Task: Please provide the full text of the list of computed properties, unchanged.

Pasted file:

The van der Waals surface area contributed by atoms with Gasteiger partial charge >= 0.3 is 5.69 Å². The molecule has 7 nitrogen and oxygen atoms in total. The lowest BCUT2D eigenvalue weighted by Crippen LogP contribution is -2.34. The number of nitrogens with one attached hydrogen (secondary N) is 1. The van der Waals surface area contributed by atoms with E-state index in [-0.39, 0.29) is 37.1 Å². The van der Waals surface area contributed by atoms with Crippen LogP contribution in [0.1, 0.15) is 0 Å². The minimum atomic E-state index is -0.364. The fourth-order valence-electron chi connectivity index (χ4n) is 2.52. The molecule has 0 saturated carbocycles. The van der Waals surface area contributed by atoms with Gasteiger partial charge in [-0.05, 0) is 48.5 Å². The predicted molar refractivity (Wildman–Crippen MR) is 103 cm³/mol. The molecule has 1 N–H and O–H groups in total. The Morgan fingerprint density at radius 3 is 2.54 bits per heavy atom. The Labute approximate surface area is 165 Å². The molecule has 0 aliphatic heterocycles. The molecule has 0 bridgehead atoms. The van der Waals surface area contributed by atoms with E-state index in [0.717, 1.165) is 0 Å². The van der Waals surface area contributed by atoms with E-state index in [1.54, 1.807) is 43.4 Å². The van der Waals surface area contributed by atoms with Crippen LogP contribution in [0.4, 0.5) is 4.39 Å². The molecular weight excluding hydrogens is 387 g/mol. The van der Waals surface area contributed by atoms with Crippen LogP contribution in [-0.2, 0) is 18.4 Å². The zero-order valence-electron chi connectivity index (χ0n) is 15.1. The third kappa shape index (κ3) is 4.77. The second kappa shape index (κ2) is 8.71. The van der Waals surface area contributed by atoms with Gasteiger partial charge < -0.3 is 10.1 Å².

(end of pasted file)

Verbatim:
The van der Waals surface area contributed by atoms with Gasteiger partial charge >= 0.3 is 5.69 Å². The molecule has 7 nitrogen and oxygen atoms in total. The lowest BCUT2D eigenvalue weighted by Crippen LogP contribution is -2.34. The number of nitrogens with one attached hydrogen (secondary N) is 1. The van der Waals surface area contributed by atoms with E-state index in [-0.39, 0.29) is 37.1 Å². The van der Waals surface area contributed by atoms with Crippen LogP contribution in [0.1, 0.15) is 0 Å². The minimum atomic E-state index is -0.364. The fourth-order valence-electron chi connectivity index (χ4n) is 2.52. The molecule has 0 saturated carbocycles. The van der Waals surface area contributed by atoms with Gasteiger partial charge in [-0.05, 0) is 48.5 Å². The predicted molar refractivity (Wildman–Crippen MR) is 103 cm³/mol. The molecule has 1 N–H and O–H groups in total. The Morgan fingerprint density at radius 3 is 2.54 bits per heavy atom. The Labute approximate surface area is 165 Å². The molecule has 0 aliphatic heterocycles. The molecule has 0 bridgehead atoms. The van der Waals surface area contributed by atoms with E-state index in [0.717, 1.165) is 0 Å². The van der Waals surface area contributed by atoms with E-state index in [1.54, 1.807) is 43.4 Å². The van der Waals surface area contributed by atoms with Crippen LogP contribution in [0.4, 0.5) is 4.39 Å². The molecular weight excluding hydrogens is 387 g/mol. The van der Waals surface area contributed by atoms with Crippen LogP contribution in [-0.2, 0) is 18.4 Å². The zero-order valence-electron chi connectivity index (χ0n) is 15.1. The third kappa shape index (κ3) is 4.77. The second kappa shape index (κ2) is 8.71. The van der Waals surface area contributed by atoms with Gasteiger partial charge < -0.3 is 10.1 Å².